Tommy Hull

Staff Writer

Opening day for the Major League Baseball  (MLB)  season  is approaching on April 5.
In an attempt to speed games, the MLB made a rule that all batters must keep at least one foot in the batter’s box at all times. The rule will be enforced starting on May 1 and batters will be fined $500 for each violation.

The rule does not appeal to some players, however. David Ortiz is entering his 19th year in the MLB, 466 career home runs and a .285 career hitter, according to He knows a thing or two about hitting, and he voiced his opinion about this new rule.

Ortiz told the Boston Herald, “When you come out of the box, you’re thinking about what the (pitcher) is trying to do.” Ortiz then added, “I see one pitch, I come out and I think what is this guy going to do on the next pitch. If you force a hitter to do that, 70 percent you are out, because you have no time to think.”

The MLB has their mind in the right place, in an attempt to speed up a game that is starting to lose popularity in the United States. According to the, as of 2013, the World Series for baseball has not reached 20 million viewers since 2005, opposed to never having below 24 million in 1975-1990.

Is this really going to speed up the game though? Even if it does, will it affect the popularity? I honestly don’t think this new rule is going to make baseball any more popular. To me, baseball has never been mistaken for a fast-paced game. No matter what rules you establish, I truly do not believe it will gain any more viewers.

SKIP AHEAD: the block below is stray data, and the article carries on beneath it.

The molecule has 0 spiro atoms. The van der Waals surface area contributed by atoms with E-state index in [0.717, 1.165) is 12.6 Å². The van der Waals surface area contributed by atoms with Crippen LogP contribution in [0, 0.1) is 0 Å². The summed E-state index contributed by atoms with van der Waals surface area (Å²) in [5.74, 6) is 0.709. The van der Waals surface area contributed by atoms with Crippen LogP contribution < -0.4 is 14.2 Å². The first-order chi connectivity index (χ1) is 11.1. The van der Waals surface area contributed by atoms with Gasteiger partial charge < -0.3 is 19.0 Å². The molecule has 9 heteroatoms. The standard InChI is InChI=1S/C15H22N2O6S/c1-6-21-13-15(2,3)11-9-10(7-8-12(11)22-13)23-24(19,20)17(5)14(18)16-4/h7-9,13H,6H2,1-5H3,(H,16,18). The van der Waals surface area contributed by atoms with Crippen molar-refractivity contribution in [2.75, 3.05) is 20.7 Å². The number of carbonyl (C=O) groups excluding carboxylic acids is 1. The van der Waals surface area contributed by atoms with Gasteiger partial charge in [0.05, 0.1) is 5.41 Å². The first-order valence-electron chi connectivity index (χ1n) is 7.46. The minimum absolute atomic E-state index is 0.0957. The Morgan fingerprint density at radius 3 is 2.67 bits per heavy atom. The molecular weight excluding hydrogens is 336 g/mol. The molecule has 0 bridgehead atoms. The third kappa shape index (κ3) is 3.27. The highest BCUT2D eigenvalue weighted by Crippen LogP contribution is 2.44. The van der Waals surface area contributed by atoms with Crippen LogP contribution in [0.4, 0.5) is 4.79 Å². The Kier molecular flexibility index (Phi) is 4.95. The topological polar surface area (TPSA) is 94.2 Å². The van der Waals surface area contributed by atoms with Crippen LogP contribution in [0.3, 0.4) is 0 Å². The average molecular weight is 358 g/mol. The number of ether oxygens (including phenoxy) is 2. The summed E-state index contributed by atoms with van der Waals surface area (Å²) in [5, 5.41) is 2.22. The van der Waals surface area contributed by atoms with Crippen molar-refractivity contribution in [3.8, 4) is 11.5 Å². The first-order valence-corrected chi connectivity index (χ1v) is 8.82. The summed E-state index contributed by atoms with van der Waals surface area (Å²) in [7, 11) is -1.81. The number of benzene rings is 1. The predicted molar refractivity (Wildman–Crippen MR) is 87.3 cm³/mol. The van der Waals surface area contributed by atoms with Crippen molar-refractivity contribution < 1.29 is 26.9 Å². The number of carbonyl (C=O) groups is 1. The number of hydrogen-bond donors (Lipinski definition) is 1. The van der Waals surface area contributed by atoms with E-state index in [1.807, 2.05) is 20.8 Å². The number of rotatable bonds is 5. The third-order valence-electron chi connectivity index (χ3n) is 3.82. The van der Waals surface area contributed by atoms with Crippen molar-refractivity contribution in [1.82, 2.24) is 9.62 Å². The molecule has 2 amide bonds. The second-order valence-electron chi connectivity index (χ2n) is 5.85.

The NBA is as popular as ever, and that season lasts into June. Sept. 10 kicks off the NFL season which is around playoff time for the MLB.

Football is the most popular sport in America, and unless offenses are running a “hurry up” offense where the offensive team speeds up the pace of the game in order to keep the defense on their heels, that is not a fast-paced game either. According to the Wall Street Journal, the amount of time the football is actually in play is around 11 minutes, where the average game is over three hours.

To me, this new rule just messes with the players. There are already videos of players in Spring Training accidentally leaving the batter’s box after a pitch, and then scurrying back into the box in order to get used to what they have to do in the regular season.

I don’t hate baseball. I played it at a junior college level, but it just doesn’t appeal to the new generation like it used to. Another factor may be people love to watch talent, specifically hitting. The best hitters only get to bat one out of nine times.

As many times as you watch the best hitter in a team’s lineup, you also have to watch subpar players. It has always been this way, but with emerging sports such as football, all the talented skill players always have the ball and same with the NBA.

The MLB needs to figure out a way to increase their ratings, but it is too early to tell whether or not this rule will help.